(d) Sundernagar-Sutlej Tunnel,

 (e) By-pass Tunnel,

 (f) four generating units each of 165 

 M.W. capacity at Dehar Power House 

 on the right side of Sutlej river,

 (g) fifth generating unit of 120 M.W. 

 capacity at Bhakra Right Bank Power 

 House,

 54

 (h) transmission lines,

 (i) Balancing Reservoir;

 (ii) Pong Dam Project (Unit II) 

 comprising-

 (a) Pong Dam and works appurtenant 

 thereto,

 (b) Outlet Works,

 (c) Penstock Tunnels,

 (d) Power plant with four generating 

 units of 60 M.W. each;

(iii) such other works as are ancillary to the 

works aforesaid and are of common interest to 

more than one State;

(B) "Bhakra-Nangal Project" means-

 (i) Bhakra Dam, Reservoir and works 

 appurtenant thereto;

 (ii) Nangal Dam and Nangal-Hydel 

 Channel;

 (iii) Bhakra Main Line and canal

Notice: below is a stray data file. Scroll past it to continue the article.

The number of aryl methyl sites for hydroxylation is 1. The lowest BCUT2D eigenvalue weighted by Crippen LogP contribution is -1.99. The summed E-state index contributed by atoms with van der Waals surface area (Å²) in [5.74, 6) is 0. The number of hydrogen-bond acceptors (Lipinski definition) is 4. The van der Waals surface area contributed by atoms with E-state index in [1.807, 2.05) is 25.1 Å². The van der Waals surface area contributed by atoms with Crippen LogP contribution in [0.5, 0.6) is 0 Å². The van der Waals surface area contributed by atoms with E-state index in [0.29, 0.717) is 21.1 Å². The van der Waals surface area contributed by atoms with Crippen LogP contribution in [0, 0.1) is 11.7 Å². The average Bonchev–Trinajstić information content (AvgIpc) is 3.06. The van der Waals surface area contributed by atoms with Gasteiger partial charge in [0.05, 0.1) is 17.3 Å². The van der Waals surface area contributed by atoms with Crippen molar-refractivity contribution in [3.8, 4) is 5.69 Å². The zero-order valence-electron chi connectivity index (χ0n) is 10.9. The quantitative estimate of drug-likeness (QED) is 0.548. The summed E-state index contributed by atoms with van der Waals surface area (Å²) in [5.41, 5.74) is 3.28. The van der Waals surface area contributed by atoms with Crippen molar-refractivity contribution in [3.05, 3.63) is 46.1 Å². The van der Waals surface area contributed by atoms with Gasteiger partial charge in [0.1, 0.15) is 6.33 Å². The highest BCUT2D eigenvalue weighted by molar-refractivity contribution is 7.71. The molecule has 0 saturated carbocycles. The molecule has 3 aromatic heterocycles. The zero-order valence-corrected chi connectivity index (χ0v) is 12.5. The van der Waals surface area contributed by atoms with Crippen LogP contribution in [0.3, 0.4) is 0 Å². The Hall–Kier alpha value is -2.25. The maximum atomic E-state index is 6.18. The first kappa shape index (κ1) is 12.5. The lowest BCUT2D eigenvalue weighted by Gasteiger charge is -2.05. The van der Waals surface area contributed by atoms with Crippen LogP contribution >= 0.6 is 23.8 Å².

system;

 (iv) Bhakra Left Bank Power House, 

 Ganguwal Power House and Kotla 

 Power House, switchyards, sub-

 stations and transmission lines;

 (v) Bhakra Right Bank Power House 

 with four units of 120 M.W. each."

 55

56. Mr. Shyam Diwan, leaned counsel appearing for the 

Defendant No.2, submitted that Section 78(1) of the Punjab 

Reorganisation Act, 1966 starts with the non-obstante 

clause "Notwithstanding anything contained in this Act". 

He argued that considering these opening words in Section 

78 of the Punjab Reorganisation Act, 1966, no other 

provisions of the Act should be looked into by the Court and 

the rights and liabilities of the successor State of the 

composite State of Punjab in regard to Bhakra-Nangal and 

Beas Projects have to be decided with reference to the 

provisions of Section 78 only. He submitted that Section 

204(u) of the Government of India Act, 1935 was the 

provision corresponding to Article 131 of the Constitution 

and interpreting the said Section 204(u) of the Government 

of India Act, 1935 the Federal Court has held in United 

Provinces v. Governor-General in Council [AIR 1939 Federal 

Court 58] that the term `legal right' used in Section 204